For building with Visual Studio 2008 please refer to BuildingOnWindows.
For building with MinGW please refer to Windows下编译OpenVPN 2.1.1.

The building procedure is very similar with building with VS 2008 but slightly different.

Why Build OpenVPN Yourself
  1. The official build does not support saving or reading username & password from file.
  2. The official build does not support tunneling through IPv6.
  3. You may want to use your own logo or add customized configuration files if you are offering VPN service.
A Clean System

Windows XP SP3 or later versions are required. I cannot suggest you to install a clean system in a virtual machine.

Visual Studio 2010

Express edition is OK and Professional is better. Note there is a small difference in the building procedure between Express edition and Professional / Premium / Ultimate editions. Express edition does not come with Microsoft Visual C++ 2010 Redistributable Package, you have to install it manually.


The new OpenVPN Windows build system is written in Python. Version 2.7 is fine. The Windows installer does not seem to add the python.exe to the PATH, so you need to do it manually.


ActivePerl is required to build OpenSSL, which in turn is required to build OpenVPN.

NASM assembler

Also required by OpenSSL. And you'll need to add nasm.exe to PATH as well.

Building OpenSSL

First download OpenSSL from here and extract it somewhere. Using the latest one ensures there are no (known) security holes in OpenSSL or 1.0.0a if you want to apply the AES-NI patch. For the most part you can then follow the instructions in INSTALL.W32 and INSTALL.W64 files. Before you start, though, launch the Visual Studio Command Prompt (2010), which can be found from the Start menu. Unlike the standard command prompt it has all the paths to VC binaries set correctly.

From within this command prompt you'll first configure OpenSSL using the provided Perl script:

C:\openssl-1.0.0d> perl Configure VC-WIN32 --prefix=c:/

Some of the crypto routines are written in assembler to increase performance, so you need to/should use an assembler in the next step.

C:\openssl-1.0.0d> ms\do_nasm

Next compile OpenSSL using the generated makefile:

C:\openssl-1.0.0d> nmake -f ms\ntdll.mak
C:\openssl-1.0.0d> nmake -f ms\ntdll.mak test
C:\openssl-1.0.0d> nmake -f ms\ntdll.mak install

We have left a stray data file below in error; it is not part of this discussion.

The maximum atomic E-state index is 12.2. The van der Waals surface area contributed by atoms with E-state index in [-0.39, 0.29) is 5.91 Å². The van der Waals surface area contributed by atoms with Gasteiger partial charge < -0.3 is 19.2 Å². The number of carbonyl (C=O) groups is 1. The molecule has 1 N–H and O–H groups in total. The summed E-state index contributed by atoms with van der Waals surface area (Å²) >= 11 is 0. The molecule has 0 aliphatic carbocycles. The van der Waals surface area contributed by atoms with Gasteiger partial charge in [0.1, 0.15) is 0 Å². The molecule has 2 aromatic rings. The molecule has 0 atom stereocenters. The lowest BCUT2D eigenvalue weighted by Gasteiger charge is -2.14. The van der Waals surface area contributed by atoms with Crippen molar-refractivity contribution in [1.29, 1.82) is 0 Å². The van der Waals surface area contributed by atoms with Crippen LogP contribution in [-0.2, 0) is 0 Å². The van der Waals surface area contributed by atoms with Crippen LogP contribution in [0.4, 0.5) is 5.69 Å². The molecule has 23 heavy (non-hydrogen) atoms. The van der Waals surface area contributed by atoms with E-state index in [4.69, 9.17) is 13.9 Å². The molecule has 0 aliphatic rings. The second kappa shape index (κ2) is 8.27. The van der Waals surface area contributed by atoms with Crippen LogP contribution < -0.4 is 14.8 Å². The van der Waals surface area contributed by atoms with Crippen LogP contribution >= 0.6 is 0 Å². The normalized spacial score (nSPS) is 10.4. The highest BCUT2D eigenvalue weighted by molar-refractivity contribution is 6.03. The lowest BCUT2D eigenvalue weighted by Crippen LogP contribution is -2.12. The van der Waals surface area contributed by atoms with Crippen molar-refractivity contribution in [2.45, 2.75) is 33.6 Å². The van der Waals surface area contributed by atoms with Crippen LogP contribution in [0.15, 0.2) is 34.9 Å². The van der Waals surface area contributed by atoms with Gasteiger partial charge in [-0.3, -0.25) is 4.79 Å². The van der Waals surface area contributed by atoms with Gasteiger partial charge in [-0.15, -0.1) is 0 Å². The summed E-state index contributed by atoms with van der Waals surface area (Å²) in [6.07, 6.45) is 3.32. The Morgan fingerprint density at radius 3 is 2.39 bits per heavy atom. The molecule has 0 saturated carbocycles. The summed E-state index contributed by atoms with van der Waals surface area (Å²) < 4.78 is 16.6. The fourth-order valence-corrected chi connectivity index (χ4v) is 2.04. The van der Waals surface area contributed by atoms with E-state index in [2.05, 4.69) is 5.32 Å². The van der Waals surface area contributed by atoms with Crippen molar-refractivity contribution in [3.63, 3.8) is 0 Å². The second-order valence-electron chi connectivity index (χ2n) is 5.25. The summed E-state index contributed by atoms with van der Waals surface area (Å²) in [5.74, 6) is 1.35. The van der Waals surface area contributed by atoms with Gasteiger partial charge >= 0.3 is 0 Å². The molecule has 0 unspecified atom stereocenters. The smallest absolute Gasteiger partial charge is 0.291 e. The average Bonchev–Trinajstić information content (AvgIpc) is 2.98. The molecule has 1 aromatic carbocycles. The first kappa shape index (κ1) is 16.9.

Building LZO

The LZO library is required to build OpenVPN. Once you've unpacked the source package, open the B/00README.txt file to get an overview of the Windows build process. If all goes well, you'll only need to run one .bat file:

C:\lzo-2.0.4> B\win32\vc_dll.bat

Note that this does not install lzo; in fact, you need to copy the relevant files to openvpn's build directory manually as shown below.

Building pkcs11-helper

Download latest release of pkcs11-helper from and extract it somewhere. The install process for Visual Studio is described in the INSTALL file.

First we have to patch the code a little bit to avoid a CE. In pkcs11h-threading.c find the following line,

ret = (unsigned)(_data->start (_data->data) - (void*)0);

and change it to

ret = (unsigned)((char*)_data->start (_data->data) - (char*)0);

To build pkcs11-helper, do the following:

  1. Go to pkcs11-helper-<version>\lib.
  2. Copy <openssl-install-directory>\lib\libeay32.lib to that directory - this is required by the linker.
  3. C:\pkcs11-helper-1.07\lib> nmake -f Makefile.w32-vc OPENSSL=1 OPENSSL_HOME=

OpenVPN is only interested is lib/libpkcs11-helper-1.dll and uses it when generating the NSI installer.

Building OpenVPN

OpenVPN source package can be downloaded here.

If you want to enable password save, you have to modify misc.c, add #define ENABLE_PASSWORD_SAVE right before #ifundef ENABLE_PASSWORD_SAVE. That section will look like this:

* Get username/password from a file.
FILE *fp;
* Unless ENABLE_PASSWORD_SAVE is defined, don't allow sensitive passwords
* to be read from a file.
msg (M_FATAL, "Sorry, '%s' password cannot be read from a file", prefix);

Simply uncomment !define ENABLE_PASSWORD_SAVE in will NOT work.

If you want to setup IPv6 VPN, I suggest you to use jjo's merged branch. But there are still several patches have to be done.

In config-win32.h, add #define USE_PF_INET6 1 after #define USE_LZO 1 (other places are fine too).

/* Use LZO compression library */
#define USE_LZO 1
#define USE_PF_INET6 1

Comment or delete #define socklen_t unsigned int.

/* type to use in place of socklen_t if not defined */